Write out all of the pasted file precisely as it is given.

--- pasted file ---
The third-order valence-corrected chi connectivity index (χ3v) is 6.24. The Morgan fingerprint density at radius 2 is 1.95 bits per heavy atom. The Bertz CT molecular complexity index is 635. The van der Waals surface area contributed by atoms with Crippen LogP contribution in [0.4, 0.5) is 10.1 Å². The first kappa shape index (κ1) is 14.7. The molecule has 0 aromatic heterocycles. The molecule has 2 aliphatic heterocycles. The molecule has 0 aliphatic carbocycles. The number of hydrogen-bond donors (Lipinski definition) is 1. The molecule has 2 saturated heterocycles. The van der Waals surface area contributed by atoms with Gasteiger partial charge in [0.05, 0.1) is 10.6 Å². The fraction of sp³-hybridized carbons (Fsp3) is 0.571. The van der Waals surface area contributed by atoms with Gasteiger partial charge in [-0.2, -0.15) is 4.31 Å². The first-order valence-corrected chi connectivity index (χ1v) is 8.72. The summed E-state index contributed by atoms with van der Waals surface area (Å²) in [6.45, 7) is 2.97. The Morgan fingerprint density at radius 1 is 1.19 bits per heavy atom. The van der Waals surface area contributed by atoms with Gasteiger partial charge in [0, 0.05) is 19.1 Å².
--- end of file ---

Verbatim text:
The third-order valence-corrected chi connectivity index (χ3v) is 6.24. The Morgan fingerprint density at radius 2 is 1.95 bits per heavy atom. The Bertz CT molecular complexity index is 635. The van der Waals surface area contributed by atoms with Crippen LogP contribution in [0.4, 0.5) is 10.1 Å². The first kappa shape index (κ1) is 14.7. The molecule has 0 aromatic heterocycles. The molecule has 2 aliphatic heterocycles. The molecule has 0 aliphatic carbocycles. The number of hydrogen-bond donors (Lipinski definition) is 1. The molecule has 2 saturated heterocycles. The van der Waals surface area contributed by atoms with Gasteiger partial charge in [0.05, 0.1) is 10.6 Å². The fraction of sp³-hybridized carbons (Fsp3) is 0.571. The van der Waals surface area contributed by atoms with Gasteiger partial charge in [-0.2, -0.15) is 4.31 Å². The first-order valence-corrected chi connectivity index (χ1v) is 8.72. The summed E-state index contributed by atoms with van der Waals surface area (Å²) in [6.45, 7) is 2.97. The Morgan fingerprint density at radius 1 is 1.19 bits per heavy atom. The van der Waals surface area contributed by atoms with Gasteiger partial charge in [0, 0.05) is 19.1 Å².